THE LILAC FAIRY BOOK - online childrens book

A Collection of Illustrated classic fairy tales for children by Andrew Lang

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' 0 king, what has brought you here to-day ?' asked the Gruagach. ' But right welcome you are, and more welcome will you be still if you will play a game with me.'
' That is just what I want,' said the king, and they played ; and sometimes it seemed as if one would win, and sometimes the other, but in the end it was the king who was the winner.
' And what is the prize that you will choose ? ' in­quired the Gruagach.
' The ugly crop-headed girl that stands behind the door,' replied the king.
' Why, there are twenty others in the house, and each fairer than she ! ' exclaimed the Gruagach.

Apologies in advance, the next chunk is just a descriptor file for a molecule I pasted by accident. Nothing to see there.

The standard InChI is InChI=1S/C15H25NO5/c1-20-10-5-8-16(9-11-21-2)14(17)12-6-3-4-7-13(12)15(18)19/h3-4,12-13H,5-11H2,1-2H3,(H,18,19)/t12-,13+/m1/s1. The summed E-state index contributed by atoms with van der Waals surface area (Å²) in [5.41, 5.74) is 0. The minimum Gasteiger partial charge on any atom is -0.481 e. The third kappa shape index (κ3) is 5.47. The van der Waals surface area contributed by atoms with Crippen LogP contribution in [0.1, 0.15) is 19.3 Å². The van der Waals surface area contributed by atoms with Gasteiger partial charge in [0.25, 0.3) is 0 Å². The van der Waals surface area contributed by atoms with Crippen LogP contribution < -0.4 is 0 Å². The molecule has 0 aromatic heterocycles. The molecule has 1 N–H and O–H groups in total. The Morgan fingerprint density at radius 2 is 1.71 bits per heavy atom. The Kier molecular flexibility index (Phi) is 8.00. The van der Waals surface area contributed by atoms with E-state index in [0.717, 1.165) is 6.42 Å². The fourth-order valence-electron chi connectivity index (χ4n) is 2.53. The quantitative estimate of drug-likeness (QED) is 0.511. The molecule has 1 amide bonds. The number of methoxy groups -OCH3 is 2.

' Fairer they may be, but it is she whom I wish for my wife, and none other,' and the Gruagach saw that the king's mind was set upon her, so he entered his house, and bade all the maidens in it come out one by one, and pass before the king.
One by one they came ; tall and short, dark and fair, plump and thin, and each said ' I am she whom you want. You will be foolish indeed if you do not take me.'
But he took none of them, neither short nor tall, dark nor fair, plump nor thin, till at the last the crop-headed girl came out.
' This is mine,' said the king, though she was so ugly that most men would have turned from her. ' We will be married at once, and I will carry you home.' And married they were, and they set forth across a meadow to the king's house. As they went, the bride stooped and picked a sprig of shamrock, which grew amongst the grass, and when she stood upright again her ugliness had all gone, and the most beautiful woman that ever was seen stood by the king's side.
The next day, before the sun rose, the king sprang from his bed, and told his wife he must have another game with the Gruagach.
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